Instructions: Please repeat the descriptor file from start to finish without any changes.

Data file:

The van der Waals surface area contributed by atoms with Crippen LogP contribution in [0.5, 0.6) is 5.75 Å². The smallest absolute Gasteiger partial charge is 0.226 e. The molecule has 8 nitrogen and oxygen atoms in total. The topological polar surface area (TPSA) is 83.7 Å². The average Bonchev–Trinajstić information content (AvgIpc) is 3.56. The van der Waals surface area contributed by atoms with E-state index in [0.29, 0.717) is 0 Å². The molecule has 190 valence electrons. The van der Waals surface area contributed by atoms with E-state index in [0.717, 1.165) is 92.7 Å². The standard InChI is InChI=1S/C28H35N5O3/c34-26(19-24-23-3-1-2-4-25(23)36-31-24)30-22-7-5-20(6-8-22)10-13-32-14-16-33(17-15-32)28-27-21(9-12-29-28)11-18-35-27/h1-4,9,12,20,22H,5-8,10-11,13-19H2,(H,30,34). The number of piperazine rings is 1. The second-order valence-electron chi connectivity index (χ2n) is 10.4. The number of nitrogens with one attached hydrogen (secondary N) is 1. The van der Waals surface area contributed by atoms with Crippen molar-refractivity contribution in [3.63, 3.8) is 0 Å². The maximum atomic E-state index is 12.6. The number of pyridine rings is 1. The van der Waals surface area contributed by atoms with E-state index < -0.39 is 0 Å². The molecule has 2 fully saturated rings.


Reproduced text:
The van der Waals surface area contributed by atoms with Crippen LogP contribution in [0.5, 0.6) is 5.75 Å². The smallest absolute Gasteiger partial charge is 0.226 e. The molecule has 8 nitrogen and oxygen atoms in total. The topological polar surface area (TPSA) is 83.7 Å². The average Bonchev–Trinajstić information content (AvgIpc) is 3.56. The van der Waals surface area contributed by atoms with E-state index in [0.29, 0.717) is 0 Å². The molecule has 190 valence electrons. The van der Waals surface area contributed by atoms with E-state index in [0.717, 1.165) is 92.7 Å². The standard InChI is InChI=1S/C28H35N5O3/c34-26(19-24-23-3-1-2-4-25(23)36-31-24)30-22-7-5-20(6-8-22)10-13-32-14-16-33(17-15-32)28-27-21(9-12-29-28)11-18-35-27/h1-4,9,12,20,22H,5-8,10-11,13-19H2,(H,30,34). The number of piperazine rings is 1. The second-order valence-electron chi connectivity index (χ2n) is 10.4. The number of nitrogens with one attached hydrogen (secondary N) is 1. The van der Waals surface area contributed by atoms with Crippen molar-refractivity contribution in [3.63, 3.8) is 0 Å². The maximum atomic E-state index is 12.6. The number of pyridine rings is 1. The van der Waals surface area contributed by atoms with E-state index < -0.39 is 0 Å². The molecule has 2 fully saturated rings.